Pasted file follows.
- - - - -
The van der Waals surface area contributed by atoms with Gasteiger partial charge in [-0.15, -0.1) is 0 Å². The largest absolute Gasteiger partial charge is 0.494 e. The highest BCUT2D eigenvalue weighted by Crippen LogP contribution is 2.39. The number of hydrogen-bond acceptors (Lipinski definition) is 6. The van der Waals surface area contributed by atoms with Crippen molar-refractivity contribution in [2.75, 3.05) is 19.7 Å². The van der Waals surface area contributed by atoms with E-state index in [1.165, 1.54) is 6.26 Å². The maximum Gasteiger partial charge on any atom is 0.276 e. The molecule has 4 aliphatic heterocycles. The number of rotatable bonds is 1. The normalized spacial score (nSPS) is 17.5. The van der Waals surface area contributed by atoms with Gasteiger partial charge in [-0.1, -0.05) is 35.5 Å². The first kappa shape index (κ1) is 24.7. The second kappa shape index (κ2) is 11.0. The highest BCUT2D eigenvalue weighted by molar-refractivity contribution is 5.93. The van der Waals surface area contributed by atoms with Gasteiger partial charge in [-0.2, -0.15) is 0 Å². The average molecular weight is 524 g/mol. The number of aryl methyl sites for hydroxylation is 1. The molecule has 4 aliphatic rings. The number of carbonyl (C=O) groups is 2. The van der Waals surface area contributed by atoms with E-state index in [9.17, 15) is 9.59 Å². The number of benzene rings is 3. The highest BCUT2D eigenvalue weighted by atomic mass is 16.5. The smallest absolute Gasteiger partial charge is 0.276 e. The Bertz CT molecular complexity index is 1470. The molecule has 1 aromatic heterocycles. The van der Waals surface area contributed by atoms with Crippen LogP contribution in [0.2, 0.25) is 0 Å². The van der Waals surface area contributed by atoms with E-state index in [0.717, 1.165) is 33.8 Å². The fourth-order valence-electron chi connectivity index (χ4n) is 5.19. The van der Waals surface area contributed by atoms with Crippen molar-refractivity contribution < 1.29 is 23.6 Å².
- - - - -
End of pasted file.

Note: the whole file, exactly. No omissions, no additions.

The van der Waals surface area contributed by atoms with Gasteiger partial charge in [-0.15, -0.1) is 0 Å². The largest absolute Gasteiger partial charge is 0.494 e. The highest BCUT2D eigenvalue weighted by Crippen LogP contribution is 2.39. The number of hydrogen-bond acceptors (Lipinski definition) is 6. The van der Waals surface area contributed by atoms with Crippen molar-refractivity contribution in [2.75, 3.05) is 19.7 Å². The van der Waals surface area contributed by atoms with E-state index in [1.165, 1.54) is 6.26 Å². The maximum Gasteiger partial charge on any atom is 0.276 e. The molecule has 4 aliphatic heterocycles. The number of rotatable bonds is 1. The normalized spacial score (nSPS) is 17.5. The van der Waals surface area contributed by atoms with Gasteiger partial charge in [-0.1, -0.05) is 35.5 Å². The first kappa shape index (κ1) is 24.7. The second kappa shape index (κ2) is 11.0. The highest BCUT2D eigenvalue weighted by molar-refractivity contribution is 5.93. The van der Waals surface area contributed by atoms with Gasteiger partial charge in [-0.2, -0.15) is 0 Å². The average molecular weight is 524 g/mol. The number of aryl methyl sites for hydroxylation is 1. The molecule has 4 aliphatic rings. The number of carbonyl (C=O) groups is 2. The van der Waals surface area contributed by atoms with E-state index in [9.17, 15) is 9.59 Å². The number of benzene rings is 3. The highest BCUT2D eigenvalue weighted by atomic mass is 16.5. The smallest absolute Gasteiger partial charge is 0.276 e. The Bertz CT molecular complexity index is 1470. The molecule has 1 aromatic heterocycles. The van der Waals surface area contributed by atoms with Crippen LogP contribution in [0.2, 0.25) is 0 Å². The van der Waals surface area contributed by atoms with E-state index in [0.717, 1.165) is 33.8 Å². The fourth-order valence-electron chi connectivity index (χ4n) is 5.19. The van der Waals surface area contributed by atoms with Crippen molar-refractivity contribution < 1.29 is 23.6 Å².